Keeping Homestead Dairy Cows

Get grass-fed milk and other fresh dairy products when you keep a family cow.

| Summer 2015

  • Raise a dairy cow for delicious grassfed, organic milk.
    Photo by Fotolia/Lars Christensen
  • Milking cows are known for being more docile than beef cattle.
    Photo by Fotolia/Tanya Ru
  • Your dairy cow will provide you with delicious milk that you can use to make homemade cheese and butter.
    Photo by Fotolia/lidante
  • Holsteins are larger dairy breed and produce the most milk.
    Illustration courtesy Purebred Dairy Cattle Association
  • Ayrshires are cold hardy and would do well in harsh climates with lower quality forage.
    Illustration courtesy Purebred Dairy Cattle Association
  • Brown Swiss dairy cows are large and considered the oldest dairy breed.
    Illustration courtesy Purebred Dairy Cattle Association
  • Guernsey dairy cows small yet easy calvers.
    Illustration courtesy Purebred Dairy Cattle Association
  • The Shorthorn is good for both milk and meat purposes.
    Illustration courtesy Purebred Dairy Cattle Association
  • A Jersey cow is a smaller breed of dairy cow, and their milk contains a high butterfat percentage.
    Illustration courtesy Purebred Dairy Cattle Association

With all the hype surrounding food safety and the hassles associated with obtaining unadulterated dairy products, it might be time to take matters into your own hands — with a little help from a dairy cow.

Whether you’re tired of worrying about herbicides, pesticides and bovine growth hormone in your milk, or you just desire farm-fresh, raw milk, read on and you might find that the world of milking — homestead style — is for you.

Keeping a homestead dairy cow is a big commitment that’ll get you one step closer to the self-sufficient life, free of factory-farming hijinks. However, it comes with costs. Aside from the cash investment of an animal and modest facilities, you’ll need to supply daily labor, wholesome feed, and you’ll find yourself tethered to your farm — at least while the cow is lactating. At first, the work may seem excessive and tedious, but it’ll soon dissolve into routine meditation as you develop a bond with your cow.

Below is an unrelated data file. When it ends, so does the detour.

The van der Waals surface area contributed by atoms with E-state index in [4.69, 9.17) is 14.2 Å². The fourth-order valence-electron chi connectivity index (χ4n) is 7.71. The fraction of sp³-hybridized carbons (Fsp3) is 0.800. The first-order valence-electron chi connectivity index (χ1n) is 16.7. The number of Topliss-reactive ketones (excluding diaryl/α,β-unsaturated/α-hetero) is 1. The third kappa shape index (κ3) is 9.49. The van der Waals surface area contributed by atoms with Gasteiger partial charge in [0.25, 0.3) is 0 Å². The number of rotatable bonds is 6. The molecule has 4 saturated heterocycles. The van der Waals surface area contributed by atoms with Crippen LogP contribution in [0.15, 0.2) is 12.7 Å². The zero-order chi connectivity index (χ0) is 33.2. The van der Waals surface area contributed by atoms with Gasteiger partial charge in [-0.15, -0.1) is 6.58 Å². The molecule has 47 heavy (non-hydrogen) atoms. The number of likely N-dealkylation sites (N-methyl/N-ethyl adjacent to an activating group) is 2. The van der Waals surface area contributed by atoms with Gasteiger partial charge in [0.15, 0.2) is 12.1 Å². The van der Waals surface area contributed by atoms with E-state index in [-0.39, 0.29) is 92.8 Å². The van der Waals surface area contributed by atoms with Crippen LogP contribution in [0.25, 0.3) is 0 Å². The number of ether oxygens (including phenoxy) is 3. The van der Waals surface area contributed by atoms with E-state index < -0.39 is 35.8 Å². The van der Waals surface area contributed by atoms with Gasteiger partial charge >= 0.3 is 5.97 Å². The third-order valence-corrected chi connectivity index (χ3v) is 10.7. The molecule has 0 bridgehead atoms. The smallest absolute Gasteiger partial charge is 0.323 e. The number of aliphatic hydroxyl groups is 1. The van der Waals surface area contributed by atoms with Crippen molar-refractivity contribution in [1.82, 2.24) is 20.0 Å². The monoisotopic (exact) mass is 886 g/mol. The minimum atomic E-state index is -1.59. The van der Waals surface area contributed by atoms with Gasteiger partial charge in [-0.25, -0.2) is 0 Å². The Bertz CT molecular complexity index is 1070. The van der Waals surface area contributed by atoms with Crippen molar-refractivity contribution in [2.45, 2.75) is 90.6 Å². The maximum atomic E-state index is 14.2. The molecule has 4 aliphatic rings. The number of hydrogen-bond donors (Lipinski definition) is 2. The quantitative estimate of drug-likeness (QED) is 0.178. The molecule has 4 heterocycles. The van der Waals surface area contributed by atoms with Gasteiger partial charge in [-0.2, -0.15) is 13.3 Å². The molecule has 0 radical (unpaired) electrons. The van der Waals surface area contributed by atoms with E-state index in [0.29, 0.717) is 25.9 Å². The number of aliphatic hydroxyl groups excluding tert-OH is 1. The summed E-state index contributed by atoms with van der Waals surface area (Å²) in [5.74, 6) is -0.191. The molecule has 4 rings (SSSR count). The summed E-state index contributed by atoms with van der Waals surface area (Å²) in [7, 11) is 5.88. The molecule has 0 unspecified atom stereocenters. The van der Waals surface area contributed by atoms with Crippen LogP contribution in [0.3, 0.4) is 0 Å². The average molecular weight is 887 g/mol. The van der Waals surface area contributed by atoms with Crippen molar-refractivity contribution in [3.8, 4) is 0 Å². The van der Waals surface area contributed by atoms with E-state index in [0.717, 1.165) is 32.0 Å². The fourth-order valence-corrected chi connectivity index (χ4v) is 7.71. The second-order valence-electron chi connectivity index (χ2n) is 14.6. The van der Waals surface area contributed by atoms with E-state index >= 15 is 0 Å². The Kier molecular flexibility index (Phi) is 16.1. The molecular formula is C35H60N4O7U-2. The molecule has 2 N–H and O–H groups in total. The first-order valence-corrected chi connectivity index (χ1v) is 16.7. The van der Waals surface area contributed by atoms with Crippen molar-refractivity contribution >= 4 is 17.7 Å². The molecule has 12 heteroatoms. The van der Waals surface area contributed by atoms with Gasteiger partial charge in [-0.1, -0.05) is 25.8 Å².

The Cows and the Calves

Cows produce milk in order to feed their calves. Once the cow has given birth, she must be milked daily or the milk will stop flowing. Individual cows and breeds have varying lactation periods, but count on around 10 months of milk production coupled with a new calf on an annual cycle.



To keep a dairy cow means figuring out what to do with her calves. If you desire beef, you can raise the calf until it reaches appropriate slaughter weight (typically around 1,200 pounds), and then take it to a processor who will kill the animal, butcher it and package the beef for you. If you don’t want to go this route, you can sell or give away the calf as a bottle baby, or otherwise find a home for it.

The Daily Routine

Dairy cows, like most domesticated animals, are creatures of habit. They enjoy a routine, and their happiness depends on it. The happier she is, the more milk she’ll produce on a regular basis. Therefore, your daily routine must be fairly regimented and will consist of feeding, milking, mucking and milk handling.






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